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Life and Letters of Francis Galton

available. That is, they might communicate with persons, many of high social position, who are breeders on a large scale in their own grounds, thereby initiating a widely spread system of co-operation in carrying out experiments desired by the Committee. It is not to be expected that the several results would be equally trustworthy with those made under specially trained management as in the proposed farm. On the other hand, whenever it was found that similar experiments made simultaneously at many different places led to the same results, those results would eminently deserve confidence. The incidental advantage of interesting influential persons in the work of the Committee would be great.

The cost of the complete scheme does not seem likely to be very formidable. It would be chiefly made up of the rental of the farm, the erection of enclosures, hutches, etc., the small initial cost of the animals, their feed, and the wages of the caretaker and assistants. The salary

of the Secretary need not at first be large, since the duties of the office would not then be so onerous as to prevent his holding other appointments.

The meeting will be asked to consider this scheme, amending and altering it as desirable, to discuss its cost, and the ways of meeting that cost. If, after this, the prevalent feeling should be in favour of further proceedings, the meeting might appoint an Executive Committee, not consisting exclusively 'of Fellows of the Royal Society, to examine the subject closely in its various details, to consider the precise experiments that Might be first undertaken, and to report to an adjourned meeting.


(Chairman of the Committee of the Royal Society for the Measurement of Plants and Animals).


November 30th, 1896.

The response was most heartrending. Even such warm friends of Galton as Sir J. D. Hooker and Herbert Spencer were not helpful. The former thought that experiments on plants could be undertaken at Kew, and no new station was needful; the latter thought the course suggested impolitic, the proposed purchase of the Darwin house was no doubt appropriate as a matter of sentiment, but most inappropriate as a matter of business. He would be disinclined to cooperate if any such imprudent step were taken*. Great matters must spring from small germs, which would only justify themselves by their success. Real encouragement came only from Adam Sedgwick, from Meldola, and from Weldon ("Surely £4000 can be raised somehow ! "). The Darwin brothers it is needless to say wrote most generously and helpfully, but the scheme fell dead even among the biologists who thought it worth while to come to the meeting with the view of discussing it. There was among them no broad conception of what a station for experimental evolution might achieve for their science, and there was not the slightest chance of enthusiasm and energy being put into the project so that it might be carried to a successful issue. The money for the acquisition of Down was still to be found, but there was the sum of £2000 assured by the anonymous donor j', and one distinguished biologist, thinking a bird in the hand was worth two in the bush, asked, if they had not come to allot that sum for their experimental work, what had they come for? I never left a meeting with a greater feeling of despair, and this was shared by Weldon, and to a lesser extent by Galton, who was consoled to some extent by Francis Darwin's writing that, however much he regretted the Down project could not be worked, he was not going to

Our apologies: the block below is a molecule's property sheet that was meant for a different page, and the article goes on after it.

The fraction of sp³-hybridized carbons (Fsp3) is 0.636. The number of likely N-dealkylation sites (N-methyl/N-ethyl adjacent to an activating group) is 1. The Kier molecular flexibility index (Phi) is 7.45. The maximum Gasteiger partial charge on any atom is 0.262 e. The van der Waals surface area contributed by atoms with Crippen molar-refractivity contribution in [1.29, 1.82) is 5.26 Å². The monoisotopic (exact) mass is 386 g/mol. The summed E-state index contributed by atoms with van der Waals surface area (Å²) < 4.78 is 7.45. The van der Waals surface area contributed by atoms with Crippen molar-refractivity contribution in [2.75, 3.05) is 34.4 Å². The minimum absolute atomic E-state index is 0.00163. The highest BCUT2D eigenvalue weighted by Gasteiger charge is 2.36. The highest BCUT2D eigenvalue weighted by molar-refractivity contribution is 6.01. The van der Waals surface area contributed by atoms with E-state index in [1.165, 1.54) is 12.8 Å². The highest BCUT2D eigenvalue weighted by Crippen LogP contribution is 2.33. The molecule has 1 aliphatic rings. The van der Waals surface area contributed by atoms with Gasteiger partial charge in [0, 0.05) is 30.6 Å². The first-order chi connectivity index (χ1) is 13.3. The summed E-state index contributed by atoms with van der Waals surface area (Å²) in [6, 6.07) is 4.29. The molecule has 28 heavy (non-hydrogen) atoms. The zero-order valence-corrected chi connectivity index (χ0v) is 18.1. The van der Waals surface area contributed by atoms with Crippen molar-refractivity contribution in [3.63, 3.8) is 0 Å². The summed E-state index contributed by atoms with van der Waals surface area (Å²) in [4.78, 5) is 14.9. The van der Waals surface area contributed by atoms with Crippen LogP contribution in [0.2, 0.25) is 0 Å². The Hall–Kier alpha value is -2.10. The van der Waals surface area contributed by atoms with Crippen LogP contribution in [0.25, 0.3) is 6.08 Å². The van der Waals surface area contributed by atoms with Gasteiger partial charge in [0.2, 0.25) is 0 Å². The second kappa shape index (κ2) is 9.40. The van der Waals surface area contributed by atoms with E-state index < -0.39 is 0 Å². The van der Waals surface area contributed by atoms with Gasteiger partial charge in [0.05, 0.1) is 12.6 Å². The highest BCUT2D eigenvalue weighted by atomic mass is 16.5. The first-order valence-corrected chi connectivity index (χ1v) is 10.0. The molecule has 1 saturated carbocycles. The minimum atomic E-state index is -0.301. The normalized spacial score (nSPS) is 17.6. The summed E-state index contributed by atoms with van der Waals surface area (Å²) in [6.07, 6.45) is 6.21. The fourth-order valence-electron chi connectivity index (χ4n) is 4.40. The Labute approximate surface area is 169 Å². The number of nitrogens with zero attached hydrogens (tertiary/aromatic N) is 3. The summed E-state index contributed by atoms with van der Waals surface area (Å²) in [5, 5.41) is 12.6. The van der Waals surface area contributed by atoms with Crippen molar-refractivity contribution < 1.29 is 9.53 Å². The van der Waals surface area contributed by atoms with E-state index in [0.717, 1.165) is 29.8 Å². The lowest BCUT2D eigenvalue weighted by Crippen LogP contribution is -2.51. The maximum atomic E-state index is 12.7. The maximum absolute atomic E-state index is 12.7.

* As a matter of fact Spencer had not been consulted, but had heard of the matter indirectly through Adam Sedgwick, and had then written to Galton to know what it was all about!

t "There is assurance that a sum of £2000 would be available to start the undertaking, if a thoroughly satisfactory programme could be agreed to."

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